Labour struggle in West Bank belies claims of harmony

By Alex MaCdonald Published in the Middle East Eye. To the article Dismissal of trade union organiser as ‘security risk’ highlights trials facing organised workers in West Bank settlements Hatem...

By Alex MaCdonald

Published in the Middle East Eye. To the article

Dismissal of trade union organiser as ‘security risk’ highlights trials facing organised workers in West Bank settlements

Hatem Abu-Ziadeh, a 44-year old Palestinian car mechanic employed at the Mishor Adumim industrial zone near Jerusalem in the occupied West Bank, has been unable to work for six months.

In July, as leader of a workers committee in the Zarfaty car garage, he helped organise industrial action against his Israeli employers after they refused to recognise a union set up by the garage workers to challenge poor working conditions.

WAC-MAAN (Workers’ Advice Centre) is one of the first trade unions to operate in a West Bank industrial zone; manufacturing hubs set up in areas occupied and controlled by Israel and deemed illegal under international law. The union is jointly led by Israelis and Palestinians and represents on behalf of Palestinians working for Israeli companies in the West Bank.

In July, Abu-Ziadeh, a stocky man with a round face and a faint moustache, delivered a letter to his employer, an Israeli named Morris Zarfaty, announcing a planned strike by the workers in protest at low wages, the lack of proper wage slips, vacation, sickness pay, a pension fund and overtime pay.

A few days after the strike Abu-Ziadeh found that his work-permit – which he requires to travel from his home in the town of Birzeit to work in the industrial zone – had been cancelled by Israeli authorities. The managers of the garage had told the security services that Abu-Ziadeh had “sabotaged a military vehicle” and was a potential “security risk”.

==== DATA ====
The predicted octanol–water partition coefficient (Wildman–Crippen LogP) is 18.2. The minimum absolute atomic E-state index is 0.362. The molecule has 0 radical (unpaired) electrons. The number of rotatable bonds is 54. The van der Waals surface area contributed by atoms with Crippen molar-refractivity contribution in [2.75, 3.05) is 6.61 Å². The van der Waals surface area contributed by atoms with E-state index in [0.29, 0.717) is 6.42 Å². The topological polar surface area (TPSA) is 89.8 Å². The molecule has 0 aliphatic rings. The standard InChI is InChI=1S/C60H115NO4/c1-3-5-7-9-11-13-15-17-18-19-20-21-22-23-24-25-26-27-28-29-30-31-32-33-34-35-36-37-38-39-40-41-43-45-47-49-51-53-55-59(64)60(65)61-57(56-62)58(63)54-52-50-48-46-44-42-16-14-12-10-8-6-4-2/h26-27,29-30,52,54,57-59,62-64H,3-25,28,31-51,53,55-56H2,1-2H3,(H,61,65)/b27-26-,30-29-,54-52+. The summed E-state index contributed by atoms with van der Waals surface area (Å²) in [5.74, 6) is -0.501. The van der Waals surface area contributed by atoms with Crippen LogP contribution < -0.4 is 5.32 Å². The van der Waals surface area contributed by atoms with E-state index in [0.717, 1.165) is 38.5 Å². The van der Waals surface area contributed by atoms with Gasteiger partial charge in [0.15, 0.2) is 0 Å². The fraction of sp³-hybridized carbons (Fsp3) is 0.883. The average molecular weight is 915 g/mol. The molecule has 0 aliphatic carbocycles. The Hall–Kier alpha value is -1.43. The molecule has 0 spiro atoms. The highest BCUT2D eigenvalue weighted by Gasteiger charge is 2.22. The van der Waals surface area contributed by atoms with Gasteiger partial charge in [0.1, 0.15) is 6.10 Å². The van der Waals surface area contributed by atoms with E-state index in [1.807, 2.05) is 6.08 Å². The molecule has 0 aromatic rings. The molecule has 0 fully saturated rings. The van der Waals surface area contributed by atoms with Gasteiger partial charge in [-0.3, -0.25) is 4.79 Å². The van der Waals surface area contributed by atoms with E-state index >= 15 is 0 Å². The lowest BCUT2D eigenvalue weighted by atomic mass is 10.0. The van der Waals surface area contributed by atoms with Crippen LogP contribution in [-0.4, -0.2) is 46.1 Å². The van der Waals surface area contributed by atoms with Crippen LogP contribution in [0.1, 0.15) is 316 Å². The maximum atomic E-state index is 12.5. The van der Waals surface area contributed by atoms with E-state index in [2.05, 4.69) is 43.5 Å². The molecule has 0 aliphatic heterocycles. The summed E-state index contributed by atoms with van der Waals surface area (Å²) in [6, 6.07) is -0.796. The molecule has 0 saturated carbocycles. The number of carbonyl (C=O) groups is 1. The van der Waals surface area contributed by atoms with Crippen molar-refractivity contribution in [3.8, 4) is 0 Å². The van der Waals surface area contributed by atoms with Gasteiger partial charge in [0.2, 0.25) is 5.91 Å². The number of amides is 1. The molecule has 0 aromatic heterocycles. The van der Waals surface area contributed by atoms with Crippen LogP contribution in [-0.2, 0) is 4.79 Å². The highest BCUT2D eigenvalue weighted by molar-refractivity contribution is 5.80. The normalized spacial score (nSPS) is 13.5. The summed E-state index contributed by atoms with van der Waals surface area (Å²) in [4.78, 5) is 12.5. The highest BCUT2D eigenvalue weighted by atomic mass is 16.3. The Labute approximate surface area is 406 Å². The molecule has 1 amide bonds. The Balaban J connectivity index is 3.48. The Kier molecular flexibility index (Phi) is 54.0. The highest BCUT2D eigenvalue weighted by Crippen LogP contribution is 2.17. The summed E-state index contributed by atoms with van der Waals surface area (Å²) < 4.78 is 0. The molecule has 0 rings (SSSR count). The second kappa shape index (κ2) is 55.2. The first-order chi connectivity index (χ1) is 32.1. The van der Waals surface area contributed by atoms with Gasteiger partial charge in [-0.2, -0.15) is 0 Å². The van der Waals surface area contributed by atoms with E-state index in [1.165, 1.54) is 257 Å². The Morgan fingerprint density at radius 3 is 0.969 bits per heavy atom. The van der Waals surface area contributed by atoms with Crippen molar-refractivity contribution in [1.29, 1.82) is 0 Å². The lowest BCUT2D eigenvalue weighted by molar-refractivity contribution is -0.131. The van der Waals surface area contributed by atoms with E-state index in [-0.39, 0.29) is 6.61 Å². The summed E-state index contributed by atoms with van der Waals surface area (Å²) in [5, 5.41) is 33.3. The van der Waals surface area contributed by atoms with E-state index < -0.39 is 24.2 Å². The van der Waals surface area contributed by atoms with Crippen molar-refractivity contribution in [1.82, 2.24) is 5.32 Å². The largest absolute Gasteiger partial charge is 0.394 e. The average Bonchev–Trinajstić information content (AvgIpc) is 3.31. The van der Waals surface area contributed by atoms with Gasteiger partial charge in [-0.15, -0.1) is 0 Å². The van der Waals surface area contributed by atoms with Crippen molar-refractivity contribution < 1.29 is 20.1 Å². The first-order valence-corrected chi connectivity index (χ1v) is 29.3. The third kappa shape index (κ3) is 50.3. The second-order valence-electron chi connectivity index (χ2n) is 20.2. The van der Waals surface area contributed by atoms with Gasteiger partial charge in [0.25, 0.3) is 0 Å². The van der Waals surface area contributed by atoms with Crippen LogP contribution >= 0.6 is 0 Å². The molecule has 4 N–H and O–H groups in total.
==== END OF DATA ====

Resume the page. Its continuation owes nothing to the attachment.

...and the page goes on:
Both Abu-Ziadeh and the labour union say that the complaint was a lie intended to undermine the workers and their newly-formed union.

“I was targeted because I am a member of the workers’ committee in the union,” Abu-Ziadeh, who had worked at the garage for 17 years, told Middle East Eye. “I speak on behalf of the union within the garage. Because of this, they levelled a politically-motivated accusation against me, so that I won’t be around at the garage to protect the workers.”

4 months later, in later November, after a lobbying campaign by the union and an appeal to Israel’s high court of justice, the attorney general announced that Abu-Ziadeh’s permit would be reinstated. However, since permits are only renewed every four months, it could be some time before he is able to return to work.

“We suffered a lot after my work licence was revoked,” he said. “There are six children in my family, plus me and my wife: eight altogether. While I couldn’t work, we were living on a monthly pension of 2,000 shekels [$500]. How could we live on that? It was a very, very hard time.”

Abu-Ziadeh will still need his employer to reapply for his permit.

Abu-Ziadeh’s ongoing struggle may yet prove crucial in challenging exploitative conditions faced by the other 7,500 Palestinians working in the Mishor Adumim industrial zone.

Assaf Adiv, the 62-year old Israeli director of the WAC-MAAN trade union, told MEE that the decision of the Israeli authorities to return Abu Ziadeh’s permit was a breakthrough that could inspire other workers to challenge their employers for better rights.

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